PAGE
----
Sharapova pulls no punches while training for comeback
Maria Sharapova said she refused to feel sorry for herself during her doping ban, occupying her time by studying at Harvard, writing a book and even learning how to box.
The former world No. 1 and five-time Grand Slam title winner told a Russian chat show that she particularly enjoyed lacing up a pair of boxing gloves as part of her fitness regime.
"I tried boxing as I needed to keep myself in good form. It was great as I could imagine some particular people who I wanted to hit," said the 29-year-old on Wednesday, without elaborating on the identity of her imagined targets.
Sharapova tested positive for meldonium at the 2016 Australian Open.
Her initial two-year ban was later cut to 15 months, and she will return to action at the Stuttgart clay-court tournament on April 26.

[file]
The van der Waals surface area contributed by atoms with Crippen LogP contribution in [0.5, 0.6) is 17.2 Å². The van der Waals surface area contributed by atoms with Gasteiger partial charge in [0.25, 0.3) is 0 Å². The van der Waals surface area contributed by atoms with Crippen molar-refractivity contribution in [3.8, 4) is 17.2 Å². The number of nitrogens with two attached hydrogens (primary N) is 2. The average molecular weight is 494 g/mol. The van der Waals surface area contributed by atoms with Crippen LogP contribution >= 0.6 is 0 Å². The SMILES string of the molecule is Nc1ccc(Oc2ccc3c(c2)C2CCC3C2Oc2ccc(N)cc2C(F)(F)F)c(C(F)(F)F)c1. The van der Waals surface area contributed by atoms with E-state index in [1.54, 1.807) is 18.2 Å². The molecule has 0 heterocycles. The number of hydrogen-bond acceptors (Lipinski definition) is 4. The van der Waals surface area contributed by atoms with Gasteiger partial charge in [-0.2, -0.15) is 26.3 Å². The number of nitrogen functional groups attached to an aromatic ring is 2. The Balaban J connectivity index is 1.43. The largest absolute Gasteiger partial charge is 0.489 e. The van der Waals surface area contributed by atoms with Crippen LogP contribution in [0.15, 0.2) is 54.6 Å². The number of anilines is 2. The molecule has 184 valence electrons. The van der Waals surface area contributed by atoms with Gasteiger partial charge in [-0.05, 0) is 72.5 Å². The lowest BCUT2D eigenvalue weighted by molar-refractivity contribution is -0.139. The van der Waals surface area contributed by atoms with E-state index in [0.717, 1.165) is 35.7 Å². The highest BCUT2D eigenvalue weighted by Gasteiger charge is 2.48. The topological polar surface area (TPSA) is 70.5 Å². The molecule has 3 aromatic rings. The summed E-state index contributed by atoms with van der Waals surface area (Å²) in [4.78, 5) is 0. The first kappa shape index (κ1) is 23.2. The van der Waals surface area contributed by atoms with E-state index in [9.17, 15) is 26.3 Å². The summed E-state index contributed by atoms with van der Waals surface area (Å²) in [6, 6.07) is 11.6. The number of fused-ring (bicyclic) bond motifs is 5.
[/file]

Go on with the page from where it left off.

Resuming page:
"I found out that I'm very good at resting," added Sharapova when she was asked what lessons she had learnt during her enforced absence.
"Formerly, I couldn't imagine what to do during such a long period of free time.
"I had almost 12 months to think, to read books, etc...
"I also had a vacation in Croatia, I celebrated the New Year in Hawaii. I've never been in London as a tourist before.
"I've seen almost nothing there while playing at Wimbledon."
Sharapova, who studied at Harvard Business School to help expand her candy business, added she had written a book about her life. The book will be out in September.
Sharapova also told Russia's TASS news agency that it was "still unclear" if she would participate at the Tokyo Olympics in 2020.
"Now I'm focused on my comeback," the London Olympics silver medallist and 2008 Fed Cup winner said.
"I would really love to play (in the Tokyo Games). It was hard to watch people competing at (the Rio) Olympics, while I was unable to play." - AFP